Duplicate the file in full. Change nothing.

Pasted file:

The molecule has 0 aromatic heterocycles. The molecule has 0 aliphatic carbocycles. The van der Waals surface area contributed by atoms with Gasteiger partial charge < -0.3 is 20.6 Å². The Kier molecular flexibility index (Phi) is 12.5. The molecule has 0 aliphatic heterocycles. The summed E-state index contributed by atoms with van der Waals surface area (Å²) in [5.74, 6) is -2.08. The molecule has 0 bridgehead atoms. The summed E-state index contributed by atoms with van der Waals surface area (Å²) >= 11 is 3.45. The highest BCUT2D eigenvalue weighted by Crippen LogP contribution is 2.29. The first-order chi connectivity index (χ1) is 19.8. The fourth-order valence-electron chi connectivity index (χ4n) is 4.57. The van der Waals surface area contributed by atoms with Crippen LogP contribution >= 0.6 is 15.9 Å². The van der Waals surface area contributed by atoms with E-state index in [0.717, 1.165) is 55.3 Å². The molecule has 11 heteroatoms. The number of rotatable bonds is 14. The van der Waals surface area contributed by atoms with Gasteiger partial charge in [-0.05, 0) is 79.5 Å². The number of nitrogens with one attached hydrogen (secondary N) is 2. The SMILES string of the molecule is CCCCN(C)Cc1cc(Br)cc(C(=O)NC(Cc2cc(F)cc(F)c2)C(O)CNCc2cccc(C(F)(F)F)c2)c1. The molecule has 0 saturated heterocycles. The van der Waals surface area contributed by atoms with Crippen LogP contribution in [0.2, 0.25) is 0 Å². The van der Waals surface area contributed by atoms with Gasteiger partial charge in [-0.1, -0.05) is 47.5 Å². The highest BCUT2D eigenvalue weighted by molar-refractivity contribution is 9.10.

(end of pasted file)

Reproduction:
The molecule has 0 aromatic heterocycles. The molecule has 0 aliphatic carbocycles. The van der Waals surface area contributed by atoms with Gasteiger partial charge < -0.3 is 20.6 Å². The Kier molecular flexibility index (Phi) is 12.5. The molecule has 0 aliphatic heterocycles. The summed E-state index contributed by atoms with van der Waals surface area (Å²) in [5.74, 6) is -2.08. The molecule has 0 bridgehead atoms. The summed E-state index contributed by atoms with van der Waals surface area (Å²) >= 11 is 3.45. The highest BCUT2D eigenvalue weighted by Crippen LogP contribution is 2.29. The first-order chi connectivity index (χ1) is 19.8. The fourth-order valence-electron chi connectivity index (χ4n) is 4.57. The van der Waals surface area contributed by atoms with Crippen LogP contribution >= 0.6 is 15.9 Å². The van der Waals surface area contributed by atoms with E-state index in [0.717, 1.165) is 55.3 Å². The molecule has 11 heteroatoms. The number of rotatable bonds is 14. The van der Waals surface area contributed by atoms with Gasteiger partial charge in [-0.05, 0) is 79.5 Å². The number of nitrogens with one attached hydrogen (secondary N) is 2. The SMILES string of the molecule is CCCCN(C)Cc1cc(Br)cc(C(=O)NC(Cc2cc(F)cc(F)c2)C(O)CNCc2cccc(C(F)(F)F)c2)c1. The molecule has 0 saturated heterocycles. The van der Waals surface area contributed by atoms with Crippen LogP contribution in [0.2, 0.25) is 0 Å². The van der Waals surface area contributed by atoms with Gasteiger partial charge in [-0.1, -0.05) is 47.5 Å². The highest BCUT2D eigenvalue weighted by molar-refractivity contribution is 9.10.